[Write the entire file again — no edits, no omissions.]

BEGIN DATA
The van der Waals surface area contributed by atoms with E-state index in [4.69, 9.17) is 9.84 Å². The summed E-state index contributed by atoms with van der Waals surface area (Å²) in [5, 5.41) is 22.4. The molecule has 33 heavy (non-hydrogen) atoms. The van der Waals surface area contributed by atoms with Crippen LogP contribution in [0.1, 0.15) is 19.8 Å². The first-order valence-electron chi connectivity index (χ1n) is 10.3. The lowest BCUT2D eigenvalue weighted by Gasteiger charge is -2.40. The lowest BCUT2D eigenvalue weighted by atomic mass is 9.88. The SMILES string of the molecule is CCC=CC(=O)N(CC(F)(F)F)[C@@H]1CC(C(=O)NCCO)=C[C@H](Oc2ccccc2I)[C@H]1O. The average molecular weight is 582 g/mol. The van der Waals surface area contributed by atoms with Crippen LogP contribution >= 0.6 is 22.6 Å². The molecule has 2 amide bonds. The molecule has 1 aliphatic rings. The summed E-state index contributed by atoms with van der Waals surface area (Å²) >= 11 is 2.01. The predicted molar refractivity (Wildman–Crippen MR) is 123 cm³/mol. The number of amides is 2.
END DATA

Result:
The van der Waals surface area contributed by atoms with E-state index in [4.69, 9.17) is 9.84 Å². The summed E-state index contributed by atoms with van der Waals surface area (Å²) in [5, 5.41) is 22.4. The molecule has 33 heavy (non-hydrogen) atoms. The van der Waals surface area contributed by atoms with Crippen LogP contribution in [0.1, 0.15) is 19.8 Å². The first-order valence-electron chi connectivity index (χ1n) is 10.3. The lowest BCUT2D eigenvalue weighted by Gasteiger charge is -2.40. The lowest BCUT2D eigenvalue weighted by atomic mass is 9.88. The SMILES string of the molecule is CCC=CC(=O)N(CC(F)(F)F)[C@@H]1CC(C(=O)NCCO)=C[C@H](Oc2ccccc2I)[C@H]1O. The average molecular weight is 582 g/mol. The van der Waals surface area contributed by atoms with Crippen LogP contribution >= 0.6 is 22.6 Å². The molecule has 2 amide bonds. The molecule has 1 aliphatic rings. The summed E-state index contributed by atoms with van der Waals surface area (Å²) >= 11 is 2.01. The predicted molar refractivity (Wildman–Crippen MR) is 123 cm³/mol. The number of amides is 2.